Any pensions or pension rights that you or your ex-spouse or former spouse/civil partner have will need to be considered in a financial settlement. This can be state pensions, workplace pensions, personal pensions, or a combination of them all.
On divorce or dissolution the Basic State Pension cannot be split or shared but you may be able to ‘top-up’ your own national insurance record using your ex-partner’s national insurance record. This may mean that you get a higher basic state pension without affecting your ex-partner’s basic state pension entitlement.
In order to decide how best to deal with pensions, you will need to know what they are worth. A valuation for each pension fund, including Additional State Pension, will need to be obtained. This is known as the ‘transfer value’ of the pension fund. Depending upon the type of pension that you have you may receive an annual statement containing the transfer value. For some types of pension fund, working out the value of the fund is more complicated and an expert report may be needed from an actuary.
Once the values of the pensions are known then advice can be given about how much each party should receive and how best to deal with the pensions. There are three main options:
You can only have pension sharing or pension attachment with a Court order. It forms part of the financial agreement reached upon divorce or dissolution and has to be registered with the trustees of the pension fund for you to receive the pension.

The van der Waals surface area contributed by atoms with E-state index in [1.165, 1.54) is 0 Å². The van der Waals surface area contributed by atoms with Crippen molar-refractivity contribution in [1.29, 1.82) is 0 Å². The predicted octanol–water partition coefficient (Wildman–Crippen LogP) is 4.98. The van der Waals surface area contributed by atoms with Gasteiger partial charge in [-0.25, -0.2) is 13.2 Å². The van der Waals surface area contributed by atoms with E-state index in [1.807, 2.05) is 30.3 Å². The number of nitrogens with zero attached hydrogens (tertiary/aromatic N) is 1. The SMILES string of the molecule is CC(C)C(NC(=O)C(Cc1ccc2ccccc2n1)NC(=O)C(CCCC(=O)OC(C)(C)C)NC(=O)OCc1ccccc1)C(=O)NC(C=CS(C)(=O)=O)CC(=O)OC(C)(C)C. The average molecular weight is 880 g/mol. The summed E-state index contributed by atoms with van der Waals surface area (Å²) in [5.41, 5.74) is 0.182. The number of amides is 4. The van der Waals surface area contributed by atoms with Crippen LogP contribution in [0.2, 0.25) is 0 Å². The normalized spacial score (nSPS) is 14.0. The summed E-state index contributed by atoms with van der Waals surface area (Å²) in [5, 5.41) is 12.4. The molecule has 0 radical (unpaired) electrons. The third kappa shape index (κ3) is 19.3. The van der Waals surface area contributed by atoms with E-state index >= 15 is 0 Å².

Pensions can seem a daunting area as they do need to be looked at carefully and valued correctly to ensure a fair outcome. There are lots of rules and regulations that apply to pensions and this is something that we can guide you through when dealing with your divorce or dissolution.
Wards Solicitors remains open for business during the national lockdown and we are taking on new cases. We are available for video call and telephone meetings but cannot currently offer face to face meetings with clients except in some specific emergency situations and at court hearings.
How to get in touch:
A list of our 12 branches is available here. Our telephones lines are operating as normal behind closed doors.
Important Warning: Cyber-crime is very common including email interception. We will never tell you of changes to our bank details by email. Please be aware that we accept no responsibility if you transfer money to a bank account which is not ours. If you receive an email giving our bank account details, please telephone us immediately without replying to the email or sending money.